Bellevue is a dry town, but a drinking establishment is in walking distance, spitting distance, if you will. I was waiting for the 14 bus just a cock hair out of town, no good place to sit, in front of the road house called the Rusty Dory. What the fuck is a 'dory?' What ever, the last place I went to shop is a Red, White and Blue thrift store, located right off of route 65, where I bought nothing. There was a close call with a leather trench coat that came near enough to my size to spark a mental picture of me in sadist regalia. Makes sense, somehow, that people would have secret lives in a town that forbids the use of alcohol. But a man burdened with unrelated guilt has no right to judge others.
The remorse was for pissing. There's a Burger King an eight lane jog across 65 from the thrift store, both still in Bellevue proper. Like a thief, I snuck in and used the men's room, and didn't buy anything. I could hear the invisible voices, saying, "There, that is the man who pissed in here, and now the door is always locked, and you have to ask at the counter for the key, because bastards like that lousy thrift shopper did what he just did. Fucker." Pricks like me abuse corporate kindnesses, and it's the commoner who suffers for it. Reminds how a term paper I wrote in college, titled 'The Ethical Suicide,' landed me a C-, and I didn't bother with grad school. Now I ride the bus. Standing guilty and alone, an ugly American, soon I had company at the bus stop along the highway. And again, I was still alone, though now among others.
Two men appeared from across the street, both quite old, very pale, one in chinos and a checked sport shirt, the other in blue work pants and a checked short sleeve sport shirt. One on the two men was carrying chairs. They were speaking, smiling their words to each other, in a rush of an Asian dialect. Both ignored me when I smiled and nodded in their direction. Both though, seemed to be thrilled with their purchase at he thrift store.
If I could understand their language, all doubt would be erased. They were talking about their two Romanian chairs. Stealing glances though, I saw on one of them the word 'Romania." It was on the underside of the hardwood seat, the chairs stacked in front of them, one upright, the other inverted. They were cheap, sturdy early American style, the kind supplied to nursing homes and group homes and condominiums owned by the tasteless middle class. My legs were hurting.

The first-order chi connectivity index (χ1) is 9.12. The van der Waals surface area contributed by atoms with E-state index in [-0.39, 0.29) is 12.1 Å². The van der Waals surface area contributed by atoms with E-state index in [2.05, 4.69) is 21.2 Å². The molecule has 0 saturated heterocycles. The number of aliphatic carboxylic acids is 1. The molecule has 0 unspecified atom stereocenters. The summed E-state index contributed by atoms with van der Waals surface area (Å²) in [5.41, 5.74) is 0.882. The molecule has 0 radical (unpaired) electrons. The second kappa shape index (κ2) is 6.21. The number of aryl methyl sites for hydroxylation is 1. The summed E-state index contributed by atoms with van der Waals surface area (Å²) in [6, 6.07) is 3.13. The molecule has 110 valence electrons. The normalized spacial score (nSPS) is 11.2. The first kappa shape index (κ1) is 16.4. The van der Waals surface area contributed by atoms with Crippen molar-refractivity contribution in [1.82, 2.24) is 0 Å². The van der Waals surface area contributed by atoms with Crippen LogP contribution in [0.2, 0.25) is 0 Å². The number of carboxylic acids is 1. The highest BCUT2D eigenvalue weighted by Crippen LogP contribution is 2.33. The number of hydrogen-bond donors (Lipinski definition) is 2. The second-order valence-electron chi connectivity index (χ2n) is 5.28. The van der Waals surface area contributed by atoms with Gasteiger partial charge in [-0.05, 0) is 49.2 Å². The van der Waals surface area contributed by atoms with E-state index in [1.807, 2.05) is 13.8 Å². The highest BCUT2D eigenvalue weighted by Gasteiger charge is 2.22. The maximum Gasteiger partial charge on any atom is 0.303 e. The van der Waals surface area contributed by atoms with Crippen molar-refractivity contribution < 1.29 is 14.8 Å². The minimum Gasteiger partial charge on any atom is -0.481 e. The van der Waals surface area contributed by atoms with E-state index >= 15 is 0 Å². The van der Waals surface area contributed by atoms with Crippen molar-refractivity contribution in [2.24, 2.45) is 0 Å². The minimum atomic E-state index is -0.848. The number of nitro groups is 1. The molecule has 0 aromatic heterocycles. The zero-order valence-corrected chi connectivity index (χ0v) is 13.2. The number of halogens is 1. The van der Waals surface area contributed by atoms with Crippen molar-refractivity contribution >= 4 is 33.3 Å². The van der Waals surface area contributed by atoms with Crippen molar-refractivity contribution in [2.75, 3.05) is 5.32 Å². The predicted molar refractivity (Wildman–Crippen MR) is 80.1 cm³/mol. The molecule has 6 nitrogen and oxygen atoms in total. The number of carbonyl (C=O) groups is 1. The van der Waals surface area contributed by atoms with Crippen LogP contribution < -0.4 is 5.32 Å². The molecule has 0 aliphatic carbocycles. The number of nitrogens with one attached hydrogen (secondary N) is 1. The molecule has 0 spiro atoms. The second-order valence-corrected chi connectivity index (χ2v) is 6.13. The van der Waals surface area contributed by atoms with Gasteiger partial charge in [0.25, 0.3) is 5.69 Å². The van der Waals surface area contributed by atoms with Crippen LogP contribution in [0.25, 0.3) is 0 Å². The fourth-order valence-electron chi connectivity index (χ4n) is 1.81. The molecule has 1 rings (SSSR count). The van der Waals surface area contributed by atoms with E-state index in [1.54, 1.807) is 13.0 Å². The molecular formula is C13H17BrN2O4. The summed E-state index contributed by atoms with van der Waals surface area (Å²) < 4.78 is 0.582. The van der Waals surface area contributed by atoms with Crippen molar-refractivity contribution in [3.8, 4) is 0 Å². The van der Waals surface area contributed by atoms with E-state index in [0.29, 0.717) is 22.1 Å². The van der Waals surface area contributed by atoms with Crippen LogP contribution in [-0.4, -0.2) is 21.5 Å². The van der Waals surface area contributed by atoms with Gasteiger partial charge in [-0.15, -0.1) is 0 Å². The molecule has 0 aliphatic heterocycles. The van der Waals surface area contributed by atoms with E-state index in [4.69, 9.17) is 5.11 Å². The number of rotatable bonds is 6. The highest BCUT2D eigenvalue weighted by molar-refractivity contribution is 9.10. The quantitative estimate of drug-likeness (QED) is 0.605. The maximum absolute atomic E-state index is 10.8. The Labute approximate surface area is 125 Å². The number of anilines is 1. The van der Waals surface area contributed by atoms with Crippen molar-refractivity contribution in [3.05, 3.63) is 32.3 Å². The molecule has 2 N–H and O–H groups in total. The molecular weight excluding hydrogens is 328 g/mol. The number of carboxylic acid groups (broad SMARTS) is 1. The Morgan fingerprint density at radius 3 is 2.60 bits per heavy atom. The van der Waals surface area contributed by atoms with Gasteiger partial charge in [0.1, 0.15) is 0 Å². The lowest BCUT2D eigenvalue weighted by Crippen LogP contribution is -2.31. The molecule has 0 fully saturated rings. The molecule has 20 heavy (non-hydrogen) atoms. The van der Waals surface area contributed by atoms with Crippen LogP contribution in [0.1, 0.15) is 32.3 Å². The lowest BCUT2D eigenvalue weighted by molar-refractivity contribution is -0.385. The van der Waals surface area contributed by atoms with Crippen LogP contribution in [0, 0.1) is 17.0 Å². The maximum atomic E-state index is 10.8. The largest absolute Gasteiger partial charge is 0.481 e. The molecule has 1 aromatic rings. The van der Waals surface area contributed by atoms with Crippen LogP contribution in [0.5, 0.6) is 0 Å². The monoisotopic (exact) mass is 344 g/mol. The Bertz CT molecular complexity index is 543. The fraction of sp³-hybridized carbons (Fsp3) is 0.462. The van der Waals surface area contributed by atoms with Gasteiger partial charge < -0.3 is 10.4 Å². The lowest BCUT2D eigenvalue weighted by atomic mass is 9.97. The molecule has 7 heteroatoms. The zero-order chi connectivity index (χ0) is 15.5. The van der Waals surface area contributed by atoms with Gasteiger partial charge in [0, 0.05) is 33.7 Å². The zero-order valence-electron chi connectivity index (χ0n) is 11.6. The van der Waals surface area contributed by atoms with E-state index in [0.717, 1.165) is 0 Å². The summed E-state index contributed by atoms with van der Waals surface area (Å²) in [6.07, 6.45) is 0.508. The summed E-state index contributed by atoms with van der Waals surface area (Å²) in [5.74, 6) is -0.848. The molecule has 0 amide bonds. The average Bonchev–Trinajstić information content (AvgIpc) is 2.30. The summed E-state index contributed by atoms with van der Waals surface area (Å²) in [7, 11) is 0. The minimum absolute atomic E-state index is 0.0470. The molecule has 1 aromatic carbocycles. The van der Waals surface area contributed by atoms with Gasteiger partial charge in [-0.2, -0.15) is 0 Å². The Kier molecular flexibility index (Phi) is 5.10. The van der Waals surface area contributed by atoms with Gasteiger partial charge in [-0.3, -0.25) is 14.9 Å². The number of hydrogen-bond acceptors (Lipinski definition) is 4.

I was aching for a friendly conversation, as well as for respite from the heat and the burden of my own weight. But only a true ugly American would initiate conversation in what might be someone's second language. And I'm a cute son of a bitch, when I'm not pissing in some fast food joint where I'm not wanted. Two people close by, and no one to talk to. And two chairs left unused, like they weren't there to be sat on. With the two bleach skinned old men talking to each other, and no chance at all at any sort of kinship forming on my end, I decided to make a seat out of a pile of rocks, fresh clean rocks trying and failing at decorating the front parking lot of the Rusty Dory. Like the two chairs, it was uncomfortable, and it couldn't have looked good for a man to sit like a child on the ground, while two men remained standing beside the highway in front of their second hand furniture.
I've always admired the stoicism of the Asian peoples. One would have to be, to sit for more than a few seconds in a patently uncomfortable chair. Or, for that matter, to remain standing for as long as it takes for the bus to come. When the bus finally came, I waved the two men enter ahead of me, like a good American, like to allow them their best opportunity in finding seats and some free space for their ugly Romanian chairs. These are the silly rules I live by.